...them to this day and they reach out to me on Linkedin saying, you know, you change my life, you help me, help focus me in a career path. But they are like one or two that had some very harsh words for me, and that you know, I've taken that to heart and I've really tried to adjust myself so I'm not seen in those ways, which is hard, you know, as the hard driving entrepreneur you're always trying to, you know, move the move the ball forward and everything else. But it's one of the reasons I have a private office. Like I'm not the HR person, I'm not a salesperson always on the phone. I mean I am on podcast and stuff. So it makes it does make sense for me to have an office. But one of either one of the reasons I have an office is because I know my energy and pacts people and so I'm trying to protect them from that energy. So you know. So so that's one thing I've learned is that I need to be very, very cognizant of my face, because everybody's face is public property, right like when you walk...

...into a space, people see it and they get positive or negative energy based off that public property. So as the head of the company, you have to be especially cognizant of that, and so I always try to come into a lap around the office, you know, try to be super bubbly David Wax, even though inside I want to you know, maybe I'm not so bubbly. A million stresser. Yeah, there's a million and things out on your mind. Yeah, yeah, so that's that's a real big one. Getting real technical and you know, feel free to tell me to shut up. The for us what it was crazy. You know, no technology. I think anybody in sales needs to know technology, whether that's duck soup, Bonjuro, handwritten, obviously course. Why wouldn't you want to use that? Zappier, which is critical, I think you know learning Zapier and what it can do. It is revolutionized our business. If I didn't work for handwritten, I'd want to work for Zappier. Just being an evangelist, I think Zappier is the coolest thing ever. You know, being in any job these...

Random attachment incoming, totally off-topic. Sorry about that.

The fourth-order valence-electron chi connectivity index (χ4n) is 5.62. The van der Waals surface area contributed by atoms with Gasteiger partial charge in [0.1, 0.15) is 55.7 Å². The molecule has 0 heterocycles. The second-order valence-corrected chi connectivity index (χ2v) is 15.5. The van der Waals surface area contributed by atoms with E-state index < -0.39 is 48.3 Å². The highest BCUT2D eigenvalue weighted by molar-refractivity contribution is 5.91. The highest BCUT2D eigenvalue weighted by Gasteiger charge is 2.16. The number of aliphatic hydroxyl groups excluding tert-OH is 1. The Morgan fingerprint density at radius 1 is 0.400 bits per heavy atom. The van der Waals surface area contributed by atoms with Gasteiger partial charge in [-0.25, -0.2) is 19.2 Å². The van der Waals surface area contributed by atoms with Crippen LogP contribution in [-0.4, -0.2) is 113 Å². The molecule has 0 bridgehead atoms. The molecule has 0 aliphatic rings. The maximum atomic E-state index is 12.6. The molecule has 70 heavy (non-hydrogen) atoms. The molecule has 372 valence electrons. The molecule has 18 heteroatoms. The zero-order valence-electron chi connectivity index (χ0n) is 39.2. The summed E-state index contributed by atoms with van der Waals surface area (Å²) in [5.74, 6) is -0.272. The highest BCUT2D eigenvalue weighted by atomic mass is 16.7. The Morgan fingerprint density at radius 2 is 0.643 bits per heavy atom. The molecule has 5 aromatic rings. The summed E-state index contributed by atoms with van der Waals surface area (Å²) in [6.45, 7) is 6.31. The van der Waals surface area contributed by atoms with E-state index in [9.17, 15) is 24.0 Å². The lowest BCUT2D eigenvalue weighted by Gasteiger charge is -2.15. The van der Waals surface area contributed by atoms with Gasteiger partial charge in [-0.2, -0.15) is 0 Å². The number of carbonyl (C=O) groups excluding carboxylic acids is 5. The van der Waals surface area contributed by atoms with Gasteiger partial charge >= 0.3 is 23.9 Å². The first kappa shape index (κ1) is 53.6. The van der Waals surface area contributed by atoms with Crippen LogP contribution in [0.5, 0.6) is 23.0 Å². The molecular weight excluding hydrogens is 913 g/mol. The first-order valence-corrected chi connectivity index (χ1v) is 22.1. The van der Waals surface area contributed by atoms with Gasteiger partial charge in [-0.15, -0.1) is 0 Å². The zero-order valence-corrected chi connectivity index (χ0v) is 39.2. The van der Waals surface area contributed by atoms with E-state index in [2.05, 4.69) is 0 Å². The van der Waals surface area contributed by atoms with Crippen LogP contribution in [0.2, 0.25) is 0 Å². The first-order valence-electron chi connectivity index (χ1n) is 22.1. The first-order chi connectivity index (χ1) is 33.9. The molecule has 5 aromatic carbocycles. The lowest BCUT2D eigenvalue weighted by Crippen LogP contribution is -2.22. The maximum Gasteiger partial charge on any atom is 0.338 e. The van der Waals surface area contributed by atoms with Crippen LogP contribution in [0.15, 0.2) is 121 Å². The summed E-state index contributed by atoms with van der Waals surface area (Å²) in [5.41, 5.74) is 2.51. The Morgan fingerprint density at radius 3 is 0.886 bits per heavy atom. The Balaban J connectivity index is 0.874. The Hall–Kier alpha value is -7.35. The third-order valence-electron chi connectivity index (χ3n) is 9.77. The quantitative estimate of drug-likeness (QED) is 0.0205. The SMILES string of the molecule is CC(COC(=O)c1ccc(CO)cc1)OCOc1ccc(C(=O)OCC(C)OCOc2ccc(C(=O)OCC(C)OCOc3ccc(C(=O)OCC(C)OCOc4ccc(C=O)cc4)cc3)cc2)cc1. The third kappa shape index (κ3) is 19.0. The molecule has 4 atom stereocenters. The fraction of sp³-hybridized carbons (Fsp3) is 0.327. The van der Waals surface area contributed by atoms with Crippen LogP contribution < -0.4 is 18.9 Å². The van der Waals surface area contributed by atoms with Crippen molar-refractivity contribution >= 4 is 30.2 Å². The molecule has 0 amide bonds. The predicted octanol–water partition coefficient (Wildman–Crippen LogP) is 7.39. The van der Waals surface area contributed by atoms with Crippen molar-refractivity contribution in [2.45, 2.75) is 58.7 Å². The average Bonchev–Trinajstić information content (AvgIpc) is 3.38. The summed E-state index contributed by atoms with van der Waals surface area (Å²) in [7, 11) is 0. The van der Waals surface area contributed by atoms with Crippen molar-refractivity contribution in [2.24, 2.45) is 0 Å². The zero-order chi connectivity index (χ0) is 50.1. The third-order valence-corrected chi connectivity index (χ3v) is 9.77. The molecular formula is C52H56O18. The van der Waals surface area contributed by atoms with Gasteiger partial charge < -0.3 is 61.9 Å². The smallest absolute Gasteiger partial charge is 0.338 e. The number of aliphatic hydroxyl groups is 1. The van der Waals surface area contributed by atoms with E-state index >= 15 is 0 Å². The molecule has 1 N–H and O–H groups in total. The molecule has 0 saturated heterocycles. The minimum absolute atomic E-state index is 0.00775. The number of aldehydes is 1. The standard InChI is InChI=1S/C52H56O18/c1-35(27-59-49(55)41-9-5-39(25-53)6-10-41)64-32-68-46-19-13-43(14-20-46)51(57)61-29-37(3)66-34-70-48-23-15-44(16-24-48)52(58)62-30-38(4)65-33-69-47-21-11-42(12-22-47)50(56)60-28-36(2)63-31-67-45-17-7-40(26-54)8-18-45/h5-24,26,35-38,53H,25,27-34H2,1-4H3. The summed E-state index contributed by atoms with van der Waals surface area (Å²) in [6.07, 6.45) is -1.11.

...days, you have to have a tech inclination and understand the tools that can make you a more effective salesperson, because coming in, knocking on somebody's door, calling somebody over and over again, you know, isn't gonna that's not how people interact anymore. So you have to have a you have to know how your customer wants to interact. So learning about technology, and for us what that meant was learning about additive and subtractive manufacturing, because now we're building these robots. When we started they were all made of metal, and then I brought in people that taught me how to d print thumb, and then we went too far and d printing, and now we DPRINT, we laser cut, and I mean I could just talk to you about modern manufacturing techniques for all day long and that was out of my be went into it and you figured it out. You gotta figured it out. We figured it out. You. Yeah, yeah, yeah, I I love surrounding myself with people with the figure it out gene, as I call it. You know,... director of operations, if you you know, at first glance, they might not, you might not go wow, that person looks like they have the figure it out gene. She probably has the figure it out gene more than anybody else I've ever met, you know, and trying to find those people that have that figure out gene and put them to work on your team. It's like the greatest thing. You know. You don't need to. It's great up smart people in your team, but a lot of smart team people will give up if they don't figure it out right away. But if you have somebody that just will not quit, those are the best people to have on your team and I'm super lucky to have those people on the team. anyways, that's it for today. I hope you got some great entrepreneurial lessons and inspiration from David. Remember any business question to have. Don't worry, I got you. This has been another ten minute MBA. Have a great day. I'll see you tomorrow. I.